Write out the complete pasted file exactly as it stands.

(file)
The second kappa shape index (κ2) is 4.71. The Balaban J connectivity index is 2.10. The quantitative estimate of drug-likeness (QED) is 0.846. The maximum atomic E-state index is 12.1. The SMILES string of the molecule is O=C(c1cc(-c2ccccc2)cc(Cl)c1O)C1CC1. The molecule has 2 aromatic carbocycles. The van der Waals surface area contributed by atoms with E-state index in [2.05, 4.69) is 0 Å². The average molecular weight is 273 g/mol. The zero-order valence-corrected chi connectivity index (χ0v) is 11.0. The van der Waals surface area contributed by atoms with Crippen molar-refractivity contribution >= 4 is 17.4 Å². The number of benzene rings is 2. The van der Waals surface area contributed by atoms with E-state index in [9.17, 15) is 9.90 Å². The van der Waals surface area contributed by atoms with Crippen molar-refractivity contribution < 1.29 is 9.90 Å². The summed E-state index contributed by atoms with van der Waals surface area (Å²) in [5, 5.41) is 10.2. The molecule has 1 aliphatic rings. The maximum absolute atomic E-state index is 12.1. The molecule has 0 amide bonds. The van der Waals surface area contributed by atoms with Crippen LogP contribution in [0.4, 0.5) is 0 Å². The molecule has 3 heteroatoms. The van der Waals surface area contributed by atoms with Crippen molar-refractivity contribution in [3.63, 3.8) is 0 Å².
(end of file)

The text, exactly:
The second kappa shape index (κ2) is 4.71. The Balaban J connectivity index is 2.10. The quantitative estimate of drug-likeness (QED) is 0.846. The maximum atomic E-state index is 12.1. The SMILES string of the molecule is O=C(c1cc(-c2ccccc2)cc(Cl)c1O)C1CC1. The molecule has 2 aromatic carbocycles. The van der Waals surface area contributed by atoms with E-state index in [2.05, 4.69) is 0 Å². The average molecular weight is 273 g/mol. The zero-order valence-corrected chi connectivity index (χ0v) is 11.0. The van der Waals surface area contributed by atoms with Crippen molar-refractivity contribution >= 4 is 17.4 Å². The number of benzene rings is 2. The van der Waals surface area contributed by atoms with E-state index in [9.17, 15) is 9.90 Å². The van der Waals surface area contributed by atoms with Crippen molar-refractivity contribution < 1.29 is 9.90 Å². The summed E-state index contributed by atoms with van der Waals surface area (Å²) in [5, 5.41) is 10.2. The molecule has 1 aliphatic rings. The maximum absolute atomic E-state index is 12.1. The molecule has 0 amide bonds. The van der Waals surface area contributed by atoms with Crippen LogP contribution in [0.4, 0.5) is 0 Å². The molecule has 3 heteroatoms. The van der Waals surface area contributed by atoms with Crippen molar-refractivity contribution in [3.63, 3.8) is 0 Å².